If you have ever sat down with a professional to conduct a mock interview, it probably ran pretty smoothly on the side of the person playing the role of interviewer. I mean after all, if they are trying to build your confidence, they don’t want to make the interview itself go anything but well.
So given this kind of practice situation, now imagine yourself showing up ten minutes early for the interview as coached, and immediately finding the company appears to be in turmoil. Perhaps there’s extensive renovations going on, power tools are being used nearby, workman talking back and forth as they work, the reception area has been temporarily relocated to another area, and when you do get greeted for an interview, the interview is interrupted three times by various people who apologize but, “just need a word” with the interviewer. That one-on-one nice chat you envisioned is not happening.
This kind of interview can be unsettling for sure, and it may be hard to get any real flow going. You might feel that the interviewer isn’t really giving you much attention, or that you are really being seriously considered. I would caution anyone who finds themselves in this situation from getting testy and annoyed and saying something about it. This could be a wonderful way for you to demonstrate your patience, ability to deal with unexpected challenges, and of course your performance under stressful situations. If the job calls for those qualities, you can even remark on the state of things and how you are willing and capable of rising above the noise and distractions.
Interviewers, like any other occupation, have their share of good ones and poor performers. At the moment, you might not be in a position to really evaluate whether you are being interviewed by which, and in the end, you really should be focused more on being the best interviewee anyhow, not judging the interviewer.
Realize too that the interview situation I’ve described above might seem to fantastic to you personally, but it really has happened. I could also have told you about a job interview that was conducted in a janitor’s closet – that too had to do with office renovations when no other space was available in a school setting. The interviewer is responsible for choosing the location of the interview, and if you find yourself in some unusual setting or its being conducted under trying circumstances, you might also be given a little leeway that otherwise would not be extended to you.
I recall personally being in situations where the person asking me questions didn’t really seem all that prepared or quite frankly know what to ask. My strategy then changed from what I’d normally do. I ended up actually providing the information I wanted the interviewer to know based on my best guesses as to what they should want to know from an applicant. And of course I played to my strengths. The interviewer was young, didn’t seem really confident, and only had two questions ready and then actually looked lost. How grateful they were that I took control of the interview. What I wasn’t sure of right up until the moment I was offered the job, was whether the strategy I took was appreciated in truth or not.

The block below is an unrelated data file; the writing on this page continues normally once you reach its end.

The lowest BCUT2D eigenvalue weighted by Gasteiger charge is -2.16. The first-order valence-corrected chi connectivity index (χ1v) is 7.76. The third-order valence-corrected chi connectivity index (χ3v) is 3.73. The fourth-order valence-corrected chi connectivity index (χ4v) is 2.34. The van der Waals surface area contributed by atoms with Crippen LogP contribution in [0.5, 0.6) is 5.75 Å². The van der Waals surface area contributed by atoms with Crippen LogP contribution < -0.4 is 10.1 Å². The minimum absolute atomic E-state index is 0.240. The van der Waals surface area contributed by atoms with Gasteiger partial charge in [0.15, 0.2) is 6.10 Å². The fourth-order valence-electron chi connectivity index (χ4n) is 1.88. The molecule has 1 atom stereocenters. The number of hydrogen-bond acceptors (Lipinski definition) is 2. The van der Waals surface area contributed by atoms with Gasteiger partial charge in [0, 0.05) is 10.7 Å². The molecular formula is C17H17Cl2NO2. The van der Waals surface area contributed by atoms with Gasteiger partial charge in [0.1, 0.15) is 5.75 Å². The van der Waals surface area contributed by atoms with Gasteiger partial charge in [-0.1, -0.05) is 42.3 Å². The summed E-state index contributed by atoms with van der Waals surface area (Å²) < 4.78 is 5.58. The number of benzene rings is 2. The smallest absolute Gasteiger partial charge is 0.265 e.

We all hope for the traditional interview where we are greeted upon arrival, welcomed into the interview, have a pleasant conversation and the question and answer portion goes pretty much as we hoped, and we leave on good terms with a friendly handshake. When arriving at home, we hope to get that positive call within anywhere from the same day to a few days. That’s your typical and predictable interview. But it doesn’t always go as we planned.
So what can you do to relieve any extra stress that can come from something unexpected? For starters avoid making judgements and pronouncing them aloud. Saying something like, “Do you conduct all your interviews like this? This is nuts and you’re crazy if you think I’m going to sit through this!” may be exactly what you’re thinking, but unless the job calls for you to be a take charge, no-nonsense kind of person, best you not express your true thoughts and play along. Could be that the interviewer has to be accessible to others and there is no other area truly available, and rescheduling just isn’t an option.
Secondly, remember what you are totally in charge of; yourself. You control what you say, how you say it, your body language and your prior research into the company and the role should tell you what strengths you have that fit the job. What you aren’t in control of is what is controlled by the interviewer, such as interruptions, the location and the interviewers experience with interviews. Don’t sweat what you have no control over.
Summarizing why you are a great fit near the end of the interview for the interviewer may be something you wish to consider. This way, you leave feeling that although the interview may have been rocky and full of chaos, you’ve left the person with a good summary of who you are and why you are THE person to hire. Not only can this summary be verbally given, but if you really want to impress, instead of a short thank you note for the interview, think about writing an actually letter summarizing yourself so nothing gets lost.